4. I don't think their is any plausible scenario for shutting down Muskrat Falls (short of something catastrophic) so we all need to move on from this dialog.

    The announcement yesterday by the Atlantic Premiers bodes well for further distribution of Muskrat Falls energy. http://www.releases.gov.nl.ca/releases/2017/exec/0412n02.aspx

    I think this will open up markets in the Eastern US States as well.

    Muskrat Falls might not be what any of us wanted but it could have a viable future given free market forces and the sound leadership of Stan Marshall. Remember, Fortis did very well with Stan at the helm. Most boondoggles are usually caused by inept Government mismanagement.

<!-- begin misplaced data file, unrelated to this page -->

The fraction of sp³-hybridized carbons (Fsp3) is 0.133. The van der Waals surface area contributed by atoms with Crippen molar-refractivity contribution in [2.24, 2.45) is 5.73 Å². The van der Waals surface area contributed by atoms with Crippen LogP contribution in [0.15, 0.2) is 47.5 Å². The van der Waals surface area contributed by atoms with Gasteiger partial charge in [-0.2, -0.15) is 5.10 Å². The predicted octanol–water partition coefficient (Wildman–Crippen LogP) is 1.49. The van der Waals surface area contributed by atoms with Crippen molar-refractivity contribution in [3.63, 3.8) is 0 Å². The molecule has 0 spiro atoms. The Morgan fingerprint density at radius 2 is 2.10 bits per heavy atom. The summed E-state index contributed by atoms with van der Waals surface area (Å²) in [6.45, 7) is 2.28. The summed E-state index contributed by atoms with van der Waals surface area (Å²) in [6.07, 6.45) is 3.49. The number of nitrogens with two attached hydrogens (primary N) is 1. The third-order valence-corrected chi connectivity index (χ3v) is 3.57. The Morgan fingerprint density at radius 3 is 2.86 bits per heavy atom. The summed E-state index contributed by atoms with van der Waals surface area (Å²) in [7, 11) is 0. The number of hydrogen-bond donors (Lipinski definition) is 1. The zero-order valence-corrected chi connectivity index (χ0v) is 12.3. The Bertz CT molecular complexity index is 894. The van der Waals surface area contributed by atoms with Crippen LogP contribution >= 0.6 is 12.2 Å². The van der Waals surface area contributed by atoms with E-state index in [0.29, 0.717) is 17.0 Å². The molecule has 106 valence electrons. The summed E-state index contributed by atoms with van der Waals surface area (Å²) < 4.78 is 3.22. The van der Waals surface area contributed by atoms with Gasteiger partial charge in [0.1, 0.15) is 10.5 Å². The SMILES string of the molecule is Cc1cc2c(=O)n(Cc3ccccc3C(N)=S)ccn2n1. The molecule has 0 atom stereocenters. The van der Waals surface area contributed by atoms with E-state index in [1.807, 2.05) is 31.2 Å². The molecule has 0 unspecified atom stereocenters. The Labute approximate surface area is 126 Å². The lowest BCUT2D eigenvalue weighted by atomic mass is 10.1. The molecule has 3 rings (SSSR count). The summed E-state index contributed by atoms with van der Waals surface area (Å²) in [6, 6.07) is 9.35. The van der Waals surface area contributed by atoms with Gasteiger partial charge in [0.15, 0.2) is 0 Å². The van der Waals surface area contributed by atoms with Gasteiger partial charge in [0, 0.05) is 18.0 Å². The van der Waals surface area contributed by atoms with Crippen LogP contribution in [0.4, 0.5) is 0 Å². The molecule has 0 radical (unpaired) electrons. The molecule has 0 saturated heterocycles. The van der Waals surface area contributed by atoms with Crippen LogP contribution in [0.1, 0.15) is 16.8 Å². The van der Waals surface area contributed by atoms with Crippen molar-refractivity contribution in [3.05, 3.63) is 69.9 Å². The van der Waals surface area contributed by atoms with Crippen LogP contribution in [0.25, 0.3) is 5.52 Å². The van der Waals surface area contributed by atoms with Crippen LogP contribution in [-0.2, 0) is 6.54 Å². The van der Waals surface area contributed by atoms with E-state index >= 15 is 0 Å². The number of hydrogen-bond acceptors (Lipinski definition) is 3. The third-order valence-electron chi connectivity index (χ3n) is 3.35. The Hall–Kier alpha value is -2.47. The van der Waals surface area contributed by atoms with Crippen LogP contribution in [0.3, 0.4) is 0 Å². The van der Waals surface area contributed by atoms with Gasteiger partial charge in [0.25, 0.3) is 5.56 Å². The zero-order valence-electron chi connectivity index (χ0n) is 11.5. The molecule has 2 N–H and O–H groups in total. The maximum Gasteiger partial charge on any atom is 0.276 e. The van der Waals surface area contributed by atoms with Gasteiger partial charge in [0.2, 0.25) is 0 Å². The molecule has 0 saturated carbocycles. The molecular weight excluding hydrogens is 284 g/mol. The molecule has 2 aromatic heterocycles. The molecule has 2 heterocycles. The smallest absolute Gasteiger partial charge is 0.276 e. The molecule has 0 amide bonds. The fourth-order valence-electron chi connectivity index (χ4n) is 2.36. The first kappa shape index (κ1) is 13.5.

ReplyDelete
    Replies
    1. So you are looking to markets in Eastern US States for a cool $1Billion or so annual revenues to make Muskrat and transmission capital costs economically viable.

      Good luck

      Delete
    2. Yeah, Stan will have to be really inventive to sell power, that costs 20 or 30 cents a kilowatt hour to produce, for 5 or 6 cents a kilowatt hour and make money, really innovative, perhaps magical.

      Delete
    3. #thenewmath
      #thingsdonaldtrumpsays

      Delete
    4. If the North Spur were to fail, you will have a stranded asset, a ruined environment and loss of life downstream, no power for NL, a debt of $12 Billion and counting and a responsibility to provide power to NS! It is disturbing to say the least to hear the opinion of a distinguished commentator such as Mr. Gordon. At the very least, it might be an idea to give some comfort to stakeholders in NL and beyond that the North Spur is stable.

      Delete